Representative money is widely believed to have originated in ancient Sumer where small baked clay tokens in the shape of sheep or goats were used to replace barter in trade. Over time, they were sealed in clay vessels which contained a certain number and had that number written on the outside - but it was only possible to verify the number of tokens inside by shaking the vessel and guessing, or by breaking it. At which point, the number written on the outside originally became subject to doubt. Apparently, however, this system was good enough to have discouraged much counterfeiting - penalties for "short-sheeping" or selling the same goat twice were quite severe, and often such activities in ancient societies were thought to offend one or more gods.
Later during the crusades, representative banking notes were established by the Knights of the Temple of Solomon (the Templar Knights), so that pilgrims could protect themselves from robbery along the pilgrimage to the holy lands. Pilgrims would deposit an amount of gold in a Templar monastery in Europe and were given an equivalent in banking notes, then would "cash in" these notes for the amount of gold once they had arrived in the holy lands. The notes would have been worthless to any highway robbers and therefore were not taken. This banking system and the presence of paper monies has evolved into our modern banking system.
In the late 19th and early 20th century most currencies were examples of representative money in that they were based on the gold standard in which a currency could be exchanged for a fixed amount of gold, at least in theory. In fact, in many countries, such exchange was discouraged, difficult and likely almost impossible except for a few with access to the commodity markets in major capital cities, or in some cases, any but those in government or with proven foreign exchange needs that were supported by the government.
Most nations of the world shifted entirely to fiat money by 1976. Often, this shift occurred in stages. For example, the United States economy functioned on both fiat money and several types of metal-backed representative money, from 1862 to 1971. In 1862, during the U.S. Civil War, fiat money "greenbacks," backed only by government credit, were first issued. In 1971, the international gold standard (Bretton Woods system) was officially abandoned by the U.S., in an act termed the Nixon shock. However, U.S. citizens were barred from trading directly in gold after 1933, and had not been able to redeem their dollars for gold. Until 1964, U.S. silver certificate dollars (a type of representative money) were redeemable for silver dollars (at that time, the only silver U.S. coin), under a silver standard. After this time, however, U.S. dollars (as Federal Reserve Notes) were not redeemable in any quantity of any precious metal, and thus were no longer a representative money, but entirely a fiat money. Such legal changes in money types are typical, and characterize the long shift from commodity money to representative money to (in the modern day) fiat money.
While representitive money is not currently used as the official currency of any nation, a few theorists of green economics and natural capitalism have argued for its return, some of whom suggest a form of money based on ecological yield. They argue that the outputs of "natural capital" are the only genuine commodities - air, water, and renewable energy we consume being mostly interchangeable when they are free of pollution or disease. However, since such goods cannot be held directly, it is common to suggest that representative money be issued based on enhancing and extending nature's services, giving one the right to receive the yield as benefit. They argue that reframing political economy to consider the flow of these basic commodities first and foremost, avoiding use of military fiat except to protect "natural capital" itself, and basing credit-worthiness more strictly on commitment to preserving biodiversity rather than repayment of debt, as in the current global credit money regime anchored by the Bank for International Settlements, would provide measurable benefits to human well-being worldwide.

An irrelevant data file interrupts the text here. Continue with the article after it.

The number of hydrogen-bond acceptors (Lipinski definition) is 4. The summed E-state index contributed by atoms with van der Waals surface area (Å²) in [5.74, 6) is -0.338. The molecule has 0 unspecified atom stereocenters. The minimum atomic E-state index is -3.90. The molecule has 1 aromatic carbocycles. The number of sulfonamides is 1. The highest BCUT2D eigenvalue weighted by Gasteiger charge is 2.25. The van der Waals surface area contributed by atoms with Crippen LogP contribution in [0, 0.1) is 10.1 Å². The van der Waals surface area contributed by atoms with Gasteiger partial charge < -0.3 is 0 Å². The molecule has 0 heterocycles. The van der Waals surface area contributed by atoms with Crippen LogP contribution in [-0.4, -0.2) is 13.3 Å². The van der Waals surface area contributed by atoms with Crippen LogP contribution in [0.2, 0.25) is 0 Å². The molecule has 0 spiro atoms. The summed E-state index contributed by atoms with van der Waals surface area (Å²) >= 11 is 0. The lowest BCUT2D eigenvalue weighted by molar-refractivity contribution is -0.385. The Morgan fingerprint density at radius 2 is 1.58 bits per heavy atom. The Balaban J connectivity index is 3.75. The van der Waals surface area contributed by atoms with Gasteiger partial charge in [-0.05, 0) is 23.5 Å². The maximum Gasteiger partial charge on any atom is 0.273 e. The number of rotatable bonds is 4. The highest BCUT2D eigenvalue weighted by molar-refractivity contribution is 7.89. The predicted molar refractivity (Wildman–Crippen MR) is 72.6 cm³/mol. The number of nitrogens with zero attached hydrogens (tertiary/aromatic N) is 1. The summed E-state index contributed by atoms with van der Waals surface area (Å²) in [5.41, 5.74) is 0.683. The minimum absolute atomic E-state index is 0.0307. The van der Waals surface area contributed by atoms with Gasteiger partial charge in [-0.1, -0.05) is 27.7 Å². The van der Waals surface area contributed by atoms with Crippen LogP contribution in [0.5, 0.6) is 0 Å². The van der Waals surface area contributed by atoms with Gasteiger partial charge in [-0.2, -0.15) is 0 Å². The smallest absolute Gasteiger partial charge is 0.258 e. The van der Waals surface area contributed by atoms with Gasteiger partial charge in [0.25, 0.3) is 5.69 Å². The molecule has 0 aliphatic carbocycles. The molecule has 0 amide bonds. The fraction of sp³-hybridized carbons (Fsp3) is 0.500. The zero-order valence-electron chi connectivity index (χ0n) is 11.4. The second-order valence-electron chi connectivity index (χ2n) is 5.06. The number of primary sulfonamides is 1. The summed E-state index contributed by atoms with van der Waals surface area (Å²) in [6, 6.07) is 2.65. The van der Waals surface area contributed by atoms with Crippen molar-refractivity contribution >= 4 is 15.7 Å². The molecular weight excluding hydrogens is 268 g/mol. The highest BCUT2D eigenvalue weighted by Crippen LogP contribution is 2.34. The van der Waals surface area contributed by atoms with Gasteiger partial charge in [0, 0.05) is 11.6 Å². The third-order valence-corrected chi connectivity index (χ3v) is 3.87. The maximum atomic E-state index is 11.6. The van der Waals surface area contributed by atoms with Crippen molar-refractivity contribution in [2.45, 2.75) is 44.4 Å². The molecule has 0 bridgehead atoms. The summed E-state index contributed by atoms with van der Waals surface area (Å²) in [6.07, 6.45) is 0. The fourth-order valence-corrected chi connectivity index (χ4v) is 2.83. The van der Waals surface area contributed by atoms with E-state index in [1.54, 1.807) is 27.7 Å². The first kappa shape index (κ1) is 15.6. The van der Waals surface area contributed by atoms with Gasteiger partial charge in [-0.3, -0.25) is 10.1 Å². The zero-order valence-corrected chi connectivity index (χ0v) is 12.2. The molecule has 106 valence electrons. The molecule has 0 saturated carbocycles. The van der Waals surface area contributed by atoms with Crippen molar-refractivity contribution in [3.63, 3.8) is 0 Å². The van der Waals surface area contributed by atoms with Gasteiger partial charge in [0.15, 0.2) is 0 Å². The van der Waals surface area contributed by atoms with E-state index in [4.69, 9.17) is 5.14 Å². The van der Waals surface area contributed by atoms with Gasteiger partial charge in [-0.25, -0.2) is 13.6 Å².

Critics of this type of proposal often note that, as with other transitions from commodity to representative money, inadequate substitutes will be made on a "just trust me" basis - as per Gresham's Law which states that bad money drives out good. Other proposals, such as time-based money, rely on the availability of human labour as a commodity, especially within a community, which is presumably harder to guarantee access to, but also harder to steal. Still others deny the utility of commodifying labour as such, and suggest making free time the standard, since physical capital used for leisure, sport, art, theatre, and other forms of play is commodifiable and possible to control.
Some, in environmental economics, argue that the life of the individual human being and the natural ecologies are already both treated as commodities in global markets. They argue that to put a price on both is the most reasonable way to proceed to optimize and increase that value relative to other goods or services. This has led to efforts in measuring well-being, to assign a commercial "value of life", and to the theory of Natural Capitalism - which focuses predictably on energy and material efficiency, i.e. using far less of any given commodity input to achieve the same service outputs as a result. Michael Benedikt has proposed a theory of value along these lines. An example of this view is held by Indian economist Amartya Sen, who discussed the relationship between access to commodities, labour, and "the right to live as we would like" in his 1999 book "Development as Freedom", arguing that human free time was the only real service, and that sustainable development was best defined as freeing human time.